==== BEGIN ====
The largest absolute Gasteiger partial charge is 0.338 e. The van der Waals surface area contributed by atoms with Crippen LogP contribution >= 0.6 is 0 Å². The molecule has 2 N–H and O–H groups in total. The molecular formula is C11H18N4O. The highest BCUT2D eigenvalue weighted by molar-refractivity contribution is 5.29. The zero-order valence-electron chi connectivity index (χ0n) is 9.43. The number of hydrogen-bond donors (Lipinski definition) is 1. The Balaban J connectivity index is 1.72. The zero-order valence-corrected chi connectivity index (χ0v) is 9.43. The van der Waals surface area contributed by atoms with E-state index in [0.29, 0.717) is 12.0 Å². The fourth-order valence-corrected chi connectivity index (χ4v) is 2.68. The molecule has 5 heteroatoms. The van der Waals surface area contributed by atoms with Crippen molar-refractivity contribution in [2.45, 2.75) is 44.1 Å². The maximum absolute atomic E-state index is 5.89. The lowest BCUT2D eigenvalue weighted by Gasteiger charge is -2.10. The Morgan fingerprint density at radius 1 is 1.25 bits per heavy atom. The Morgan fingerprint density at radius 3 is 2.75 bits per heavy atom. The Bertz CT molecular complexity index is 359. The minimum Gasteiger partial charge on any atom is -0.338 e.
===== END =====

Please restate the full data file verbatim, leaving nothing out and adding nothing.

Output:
The largest absolute Gasteiger partial charge is 0.338 e. The van der Waals surface area contributed by atoms with Crippen LogP contribution >= 0.6 is 0 Å². The molecule has 2 N–H and O–H groups in total. The molecular formula is C11H18N4O. The highest BCUT2D eigenvalue weighted by molar-refractivity contribution is 5.29. The zero-order valence-electron chi connectivity index (χ0n) is 9.43. The number of hydrogen-bond donors (Lipinski definition) is 1. The Balaban J connectivity index is 1.72. The zero-order valence-corrected chi connectivity index (χ0v) is 9.43. The van der Waals surface area contributed by atoms with E-state index in [0.29, 0.717) is 12.0 Å². The fourth-order valence-corrected chi connectivity index (χ4v) is 2.68. The molecule has 5 heteroatoms. The van der Waals surface area contributed by atoms with Crippen molar-refractivity contribution in [2.45, 2.75) is 44.1 Å². The maximum absolute atomic E-state index is 5.89. The lowest BCUT2D eigenvalue weighted by Gasteiger charge is -2.10. The Morgan fingerprint density at radius 1 is 1.25 bits per heavy atom. The Morgan fingerprint density at radius 3 is 2.75 bits per heavy atom. The Bertz CT molecular complexity index is 359. The minimum Gasteiger partial charge on any atom is -0.338 e.